At that point, I closed my practice and spent the next 15 months in a horrendous battle with Social Security, trying to win disability benefits that I'd paid into for 25 years. The financial benefits were meager, but they would have helped me survive. In the end, I had to give up the fight because I was getting sicker dealing with the federal government's exhausting and abusive bureaucratic system.

Ultimately, I realized that the gift of that battle was all the inner work I did as a result of it. In particular, I healed a lot of childhood shame about "being a burden" to anyone financially. During those 15 months, my humility deepened and my compassion for myself and others increased a thousandfold.

That period also brought me countless lessons in trust because I had no income, I couldn't get Social Security benefits, and my family was unable to help me. Thus, I had to find some other way to survive.

This was no small task, because although I live like a monk, health problems make my body quite expensive to maintain. Fortunately, close friends offered loans and occasional monetary gifts, which was a godsend, but we all knew their assistance was no replacement for regular income.

In daily prayers, I repeatedly asked to be shown a way to serve, support myself, and still care for my struggling body. At the time, I usually prayed lying down, due to chronic pain and exhaustion.

One night, flat on my back in deep meditation, I received the answer to my question: My spiritual teachers asked me to start a prayer service called "Rent-A-Monk," and they wanted me to request donations in exchange for my efforts.

Let me tell you, this prayer directive put me in a tizzy. I knew that many highly evolved people insist that money should never be mixed with spiritual work, as if this somehow taints the work. Yet there I was, all other financial options exhausted, being asked to accept money in exchange for prayers.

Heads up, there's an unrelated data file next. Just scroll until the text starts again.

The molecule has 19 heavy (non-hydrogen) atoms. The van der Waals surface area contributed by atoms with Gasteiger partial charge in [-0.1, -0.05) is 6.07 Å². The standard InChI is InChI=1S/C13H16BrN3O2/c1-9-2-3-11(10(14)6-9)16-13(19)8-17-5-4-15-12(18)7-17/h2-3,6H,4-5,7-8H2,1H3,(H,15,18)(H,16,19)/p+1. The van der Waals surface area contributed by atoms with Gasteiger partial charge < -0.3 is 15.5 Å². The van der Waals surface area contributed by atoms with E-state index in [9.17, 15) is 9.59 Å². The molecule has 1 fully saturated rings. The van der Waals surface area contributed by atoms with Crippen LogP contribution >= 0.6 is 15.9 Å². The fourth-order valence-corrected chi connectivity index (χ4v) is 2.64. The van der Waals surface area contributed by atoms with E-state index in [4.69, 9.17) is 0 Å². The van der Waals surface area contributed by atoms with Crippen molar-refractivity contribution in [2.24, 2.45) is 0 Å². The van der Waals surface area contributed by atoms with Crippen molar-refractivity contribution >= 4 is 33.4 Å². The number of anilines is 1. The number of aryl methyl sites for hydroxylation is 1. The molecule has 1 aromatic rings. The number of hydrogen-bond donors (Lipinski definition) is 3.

Rent-A-Monk and My Pesky Little Ego

I had a sense that the powers-that-be were well aware that this Rent-A-Monk directive would wreak havoc with my beliefs about money. That was the plan!

I must confess, when I first got the prayer directive about Rent-A-Monk, I thought it was a brilliant idea. After all, I'd been doing spiritual work for thirty years, and I was good at it. Besides, it was very practical: What else could I do while lying flat on my back, alone at home?

Despite the fact that my deepest self was peaceful with the idea of Rent-A-Monk, there was still that pesky little thing called the ego. When I realized I would have to go public with the most sacred part of my nature in order to advertise the service, I quickly discovered that I wasn't as liberated as I thought.

After founding Rent-A-Monk in 1998, I still had to work through numerous layers of emotional "stuff" surrounding the issue of mixing money and spiritual work. It would take a book to describe all the shifts that have transpired in my beliefs about this, but I'll give you a couple of examples.